By the time we took the stage as the final panel of the day at the 2013 Schreyer Conference on General Education at Penn State, we had heard the voices of expert educators, faculty, administrators, employers and alums speak about the value and importance of general education. Now it was our turn.
As members of the General Education Planning and Oversight Task Force, we were charged in March of 2013 with “developing a process for revisiting and revising general education” at Penn State.
Throughout the day, we’d heard insightful and often inspiring suggestions about what general education at Penn State could and should be:
Delbanco: Education should “help students learn how to think and how to choose.” #PSUGenEd
— PSUGenEd (@PSUGenEd) October 31, 2013
#PSUGenEd Delbanco argues that college should be about helping student discover themselves.
— Dennis Shea (@DennisG_Shea) October 31, 2013
How do we find a way to bring humanistic questions into the classroom for students who already know what they'll specialize in? #psugened
— Jennifer Montminy (@JenMontminy) October 31, 2013
Jones: Communication skills (written and verbal) are most important skills that students need from gen ed. #psugened
— Cathy Holsing (@cjholsing) October 31, 2013
Nick Jones – "If we value a transformational Gen Ed experience, it should be reflected in the P&T process" #PSUGenEd
— Ann Taylor (@reallyanntaylor) October 31, 2013
Peggy VanMeter: Beyond themes…we need to focus on how students learn and foster student skill development. #PSUGenEd
— Kathy Bieschke (@kathybieschke) October 31, 2013
Engagement and discovery as part of Gen ED experience. Seems a must. #PSUGenEd
— Travis DeCastro (@TravPSUSM) October 31, 2013
Two themes that emerged as particularly important from my perspective as a philosophy professor and as an administrator were captured in this tweet from Michele Kennerly:
— Michele Kennerly (@mjkennerly) October 31, 2013
Developing a sense of the common and a capacity to listen – these being intimately interconnected – have over time become central concerns of my recent academic and administrative work both. More specifically, I have sought to put digital modes of communication to work in ways that attempt to cultivate community and attentiveness.
Administration, despite its caricature, is rooted in the practice of service, which I take to be closely connected to the capacity to listen. The word “administer” comes from the Latin “administrare” – to serve.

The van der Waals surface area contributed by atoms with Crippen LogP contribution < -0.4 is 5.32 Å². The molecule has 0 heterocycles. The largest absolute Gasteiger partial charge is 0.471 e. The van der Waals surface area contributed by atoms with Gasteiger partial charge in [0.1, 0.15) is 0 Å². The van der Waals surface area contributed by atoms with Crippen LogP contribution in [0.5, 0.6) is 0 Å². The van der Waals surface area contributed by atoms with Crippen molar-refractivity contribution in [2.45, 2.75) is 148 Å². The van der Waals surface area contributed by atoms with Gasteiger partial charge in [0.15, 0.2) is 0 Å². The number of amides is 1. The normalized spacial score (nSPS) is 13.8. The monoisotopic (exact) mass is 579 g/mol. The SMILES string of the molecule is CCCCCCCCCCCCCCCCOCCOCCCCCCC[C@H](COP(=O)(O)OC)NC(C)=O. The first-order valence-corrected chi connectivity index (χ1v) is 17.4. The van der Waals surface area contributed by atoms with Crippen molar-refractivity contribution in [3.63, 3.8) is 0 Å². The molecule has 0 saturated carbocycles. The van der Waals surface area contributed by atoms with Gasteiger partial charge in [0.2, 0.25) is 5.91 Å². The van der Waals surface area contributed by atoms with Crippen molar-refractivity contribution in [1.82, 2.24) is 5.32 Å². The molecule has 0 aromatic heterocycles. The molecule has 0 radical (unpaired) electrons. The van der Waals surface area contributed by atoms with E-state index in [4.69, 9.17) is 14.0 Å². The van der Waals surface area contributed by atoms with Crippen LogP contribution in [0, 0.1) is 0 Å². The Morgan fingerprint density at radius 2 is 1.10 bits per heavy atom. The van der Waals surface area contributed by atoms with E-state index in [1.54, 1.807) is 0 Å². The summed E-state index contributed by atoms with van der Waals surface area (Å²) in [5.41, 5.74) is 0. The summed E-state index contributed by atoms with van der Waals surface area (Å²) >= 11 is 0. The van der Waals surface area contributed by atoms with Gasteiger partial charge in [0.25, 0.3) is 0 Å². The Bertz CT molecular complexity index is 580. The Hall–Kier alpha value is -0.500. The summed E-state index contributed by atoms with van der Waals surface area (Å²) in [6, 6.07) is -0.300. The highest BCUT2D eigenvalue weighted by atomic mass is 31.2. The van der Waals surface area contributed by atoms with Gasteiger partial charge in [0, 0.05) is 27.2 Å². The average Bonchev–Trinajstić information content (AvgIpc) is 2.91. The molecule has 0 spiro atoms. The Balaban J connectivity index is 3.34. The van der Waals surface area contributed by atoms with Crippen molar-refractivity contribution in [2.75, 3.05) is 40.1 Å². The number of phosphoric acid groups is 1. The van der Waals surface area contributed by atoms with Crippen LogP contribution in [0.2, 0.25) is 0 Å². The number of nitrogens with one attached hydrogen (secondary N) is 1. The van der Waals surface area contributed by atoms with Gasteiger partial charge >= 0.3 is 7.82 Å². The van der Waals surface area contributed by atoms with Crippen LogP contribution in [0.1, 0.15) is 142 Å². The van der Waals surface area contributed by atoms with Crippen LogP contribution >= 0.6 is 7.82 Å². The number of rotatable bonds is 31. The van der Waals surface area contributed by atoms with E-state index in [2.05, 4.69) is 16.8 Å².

These two themes were foremost in my mind as I rose to frame the final panel of the day. This panel was to be different from the others – it was to be a reverse panel in which we asked questions of the audience and listened attentively in response to their insights. Here is how I framed it:
The structure of a reverse panel captures beautifully the spirit in which we have undertaken to revise the general education curriculum at Penn State. As a Task Force, we are seeking to embody the values of general education we want to integrate into the curriculum. One value about which we heard a lot today is the capacity to listen.
So, we panelists are here to listen to you, the audience. Although we each have a perspective to bring to bear on general education, we do not presume to have the requisite expertise to make decisions about the structure and nature of general education at Penn State independent of the Penn State community itself.
So we are here to listen, to listen and to learn from you what you value in general eduction, what you think is important to retain, what ought to be changed, what works and what doesn’t.
At first there seemed – at least from my perspective – to be a bit of skepticism about the whole idea; but as we progressed, working hard to listen conscientiously, people began to respond to our questions in ways that were thoughtful, creative and tremendously valuable to those of us charged with trying to bring about substantive general education reform at Penn State.
In the process, however, I hope those gathered at the conference felt heard and left willing to continue the conversation on the GenEd@PSU blog and over twitter as the process progresses. (#PSUGenEd Conference.
http://storify.com/cplong11/penn-state-general-education-conference”>I created a Storify of tweets from the conference here.)
As for me, I came away with a yet deeper sense that the capacity to listen is perhaps the most important virtue of administration.